My spouse, Jerry, drove our party of four up scenic Pacific Coast Highway from Santa Monica to Santa Barbara, about a two hour journey.
The Natural History Museum is a delightful collection of Spanish Tiled buildings on a lovely stream-side setting, in the shadow of the Santa Barbara Mission.
I was inspired by Victoria Morrow's photos from the exhibit, "Butterflies Alive." She captured butterflies on beautiful flowers, in a fantastic garden setting. Quite different than my memories of the Los Angeles butterfly exhibit of many years ago; I recall chrysalis hanging on coat hangers in a tool shed atmosphere, fitting for LA; not much green.
Upon our approach to the pavilion, we were greeted by a nice young lady sitting at a display table with a Tupperware container of caterpillars and a small tree branch with chrysalis attached. We were all schooled in butterfly etiquette prior to entering: Don't touch the butterflies, watch where you step as they sometimes land on the ground, don't pick the flowers.
I had the new 80-D and W9's spare SX-60. I loved the vivid setting with the parrot icon on my old SX-50. Well, that's gone. Instead it has a HDR vivid art setting. The camera fires off 3 quick shots and combines them inside camera. The shutter speed is slow. The buffering is painfully even slower. Most shots had unacceptable blur. But the colors were crazy just how I like them.
Exiting the pavilion you are inspected for any hitchhiking stray flutterbys. You step into an anteroom with a mirror and a few butterfly nets on standby.
It was time for a quick break. We cobbled together what little we had brought in the way of consumables. A modern day "Stone Soup." We packed a couple of beers and bottled water but not much food.
Poor Dave ( Camp David Dave, our friend and neighbor) is tall and very active. He has the metabolism of a hummingbird. The rest of us stemmed our hunger with 1/4 of a chicken wrap and a bit of tuna salad eaten without utensils. Dave was ready to fashion some chopsticks from some twigs.
After the break W9 and I went back into the butterfly pavilion where I snapped at a little creepy kid who was about to molest a swallowtail. It wasn't wall-to wall children. There were also adult roadblocks. One clot of grownups spoke in Aussie accents about football statistics. They picked an unfortunate spot to drone on and on. You know how some people like to talk extra loud so that the nearby strangers don't miss a word? Well this group moved with me when I hit my limit and moved away.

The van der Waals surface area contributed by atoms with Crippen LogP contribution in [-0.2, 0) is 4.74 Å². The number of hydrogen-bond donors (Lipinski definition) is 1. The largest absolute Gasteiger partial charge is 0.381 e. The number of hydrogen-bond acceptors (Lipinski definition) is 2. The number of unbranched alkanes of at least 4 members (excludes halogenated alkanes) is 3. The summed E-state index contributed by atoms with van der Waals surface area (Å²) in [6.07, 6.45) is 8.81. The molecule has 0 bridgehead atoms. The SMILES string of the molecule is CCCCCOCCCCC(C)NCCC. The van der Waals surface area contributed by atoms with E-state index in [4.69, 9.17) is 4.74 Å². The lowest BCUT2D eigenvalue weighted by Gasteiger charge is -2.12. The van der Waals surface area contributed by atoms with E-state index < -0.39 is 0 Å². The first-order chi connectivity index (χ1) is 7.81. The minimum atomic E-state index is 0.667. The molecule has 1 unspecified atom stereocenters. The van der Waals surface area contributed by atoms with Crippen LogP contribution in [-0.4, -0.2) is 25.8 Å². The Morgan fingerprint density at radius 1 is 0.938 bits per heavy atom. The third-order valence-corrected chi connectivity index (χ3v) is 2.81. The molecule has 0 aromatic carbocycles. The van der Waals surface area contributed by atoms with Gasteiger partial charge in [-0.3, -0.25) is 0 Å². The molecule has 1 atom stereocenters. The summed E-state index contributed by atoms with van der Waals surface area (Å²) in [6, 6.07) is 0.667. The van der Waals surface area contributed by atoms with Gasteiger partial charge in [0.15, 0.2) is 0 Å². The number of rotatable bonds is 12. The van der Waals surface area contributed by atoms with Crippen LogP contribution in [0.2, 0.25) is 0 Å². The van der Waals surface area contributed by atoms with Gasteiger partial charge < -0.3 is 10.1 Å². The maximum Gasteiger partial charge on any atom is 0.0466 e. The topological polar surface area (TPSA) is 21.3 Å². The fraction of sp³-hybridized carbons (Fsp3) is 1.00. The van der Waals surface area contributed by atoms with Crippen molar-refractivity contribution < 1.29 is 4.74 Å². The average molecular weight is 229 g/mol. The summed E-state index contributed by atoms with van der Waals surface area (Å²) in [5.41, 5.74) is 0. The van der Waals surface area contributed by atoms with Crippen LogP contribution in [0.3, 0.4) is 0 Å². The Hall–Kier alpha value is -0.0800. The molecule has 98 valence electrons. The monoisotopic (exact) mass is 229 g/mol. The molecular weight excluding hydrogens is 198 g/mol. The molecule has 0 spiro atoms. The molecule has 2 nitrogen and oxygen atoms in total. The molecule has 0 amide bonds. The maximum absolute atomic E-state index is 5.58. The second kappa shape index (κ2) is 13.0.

Oh, and as W9 and I sat, another roadblock approached and took cellphone photos. I had already turned to shoot photos in a different direction when I hear a sharp intake of breath from W9. My initial thought was W9 is not afraid of bugs but she's wearing sandals so..... Roadblock had stepped on and squashed a Buckeye Butterfly. W9 witnessed a murder. So much for "Butterflies Alive" I guess.
Jerry and Dave appeared to round us up. A raptor event was underway outside. All the birds were rescues that could not be released for various reasons.
The Peregrine Falcon didn't have a "good side." She had one bum eye, a boo-boo on her beak, and a droopy wing. Not bad for a seven year old! All the birds were happy with their handlers who explained that they rotate which avian they care for so the birds don’t get particularly attached to one person. The handlers and birds were calm and encouraged us to move in closely. My shots looked fabulous in the viewfinder of the SX-60 however, later when viewed on the computer, not so much. Here is Lady Peregrine Falcon with a kite hanging from a tree in the background.
It was a 2 and 1/2 hour drive home, trudging through beach traffic, on a summer’s Sunday afternoon. Well worth the effort.